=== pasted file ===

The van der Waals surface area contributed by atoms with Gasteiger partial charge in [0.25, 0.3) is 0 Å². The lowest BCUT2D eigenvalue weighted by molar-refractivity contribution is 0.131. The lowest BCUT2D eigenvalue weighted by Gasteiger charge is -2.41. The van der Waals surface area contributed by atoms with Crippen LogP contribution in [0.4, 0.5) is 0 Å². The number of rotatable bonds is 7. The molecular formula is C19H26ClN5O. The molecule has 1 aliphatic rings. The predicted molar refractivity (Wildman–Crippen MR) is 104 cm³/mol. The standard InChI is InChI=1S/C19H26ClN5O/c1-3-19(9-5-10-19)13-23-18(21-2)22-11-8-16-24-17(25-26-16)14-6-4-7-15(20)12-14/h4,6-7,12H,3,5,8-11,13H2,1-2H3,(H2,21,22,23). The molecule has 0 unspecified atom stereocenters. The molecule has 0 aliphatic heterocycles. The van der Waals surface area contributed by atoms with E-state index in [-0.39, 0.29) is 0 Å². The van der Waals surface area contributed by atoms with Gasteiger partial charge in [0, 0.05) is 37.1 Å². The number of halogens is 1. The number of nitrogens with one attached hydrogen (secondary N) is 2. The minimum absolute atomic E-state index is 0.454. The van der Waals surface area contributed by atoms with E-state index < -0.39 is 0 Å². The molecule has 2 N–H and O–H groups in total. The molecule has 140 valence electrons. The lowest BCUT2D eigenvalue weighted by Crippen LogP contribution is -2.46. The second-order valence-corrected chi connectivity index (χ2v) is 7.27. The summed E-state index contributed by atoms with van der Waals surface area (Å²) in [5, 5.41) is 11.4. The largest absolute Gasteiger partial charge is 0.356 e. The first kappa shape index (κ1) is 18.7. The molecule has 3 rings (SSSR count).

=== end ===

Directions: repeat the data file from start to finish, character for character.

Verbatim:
The van der Waals surface area contributed by atoms with Gasteiger partial charge in [0.25, 0.3) is 0 Å². The lowest BCUT2D eigenvalue weighted by molar-refractivity contribution is 0.131. The lowest BCUT2D eigenvalue weighted by Gasteiger charge is -2.41. The van der Waals surface area contributed by atoms with Crippen LogP contribution in [0.4, 0.5) is 0 Å². The number of rotatable bonds is 7. The molecular formula is C19H26ClN5O. The molecule has 1 aliphatic rings. The predicted molar refractivity (Wildman–Crippen MR) is 104 cm³/mol. The standard InChI is InChI=1S/C19H26ClN5O/c1-3-19(9-5-10-19)13-23-18(21-2)22-11-8-16-24-17(25-26-16)14-6-4-7-15(20)12-14/h4,6-7,12H,3,5,8-11,13H2,1-2H3,(H2,21,22,23). The molecule has 0 unspecified atom stereocenters. The molecule has 0 aliphatic heterocycles. The van der Waals surface area contributed by atoms with E-state index in [-0.39, 0.29) is 0 Å². The van der Waals surface area contributed by atoms with Gasteiger partial charge in [0, 0.05) is 37.1 Å². The number of halogens is 1. The number of nitrogens with one attached hydrogen (secondary N) is 2. The minimum absolute atomic E-state index is 0.454. The van der Waals surface area contributed by atoms with E-state index < -0.39 is 0 Å². The molecule has 2 N–H and O–H groups in total. The molecule has 140 valence electrons. The lowest BCUT2D eigenvalue weighted by Crippen LogP contribution is -2.46. The second-order valence-corrected chi connectivity index (χ2v) is 7.27. The summed E-state index contributed by atoms with van der Waals surface area (Å²) in [5, 5.41) is 11.4. The largest absolute Gasteiger partial charge is 0.356 e. The first kappa shape index (κ1) is 18.7. The molecule has 3 rings (SSSR count).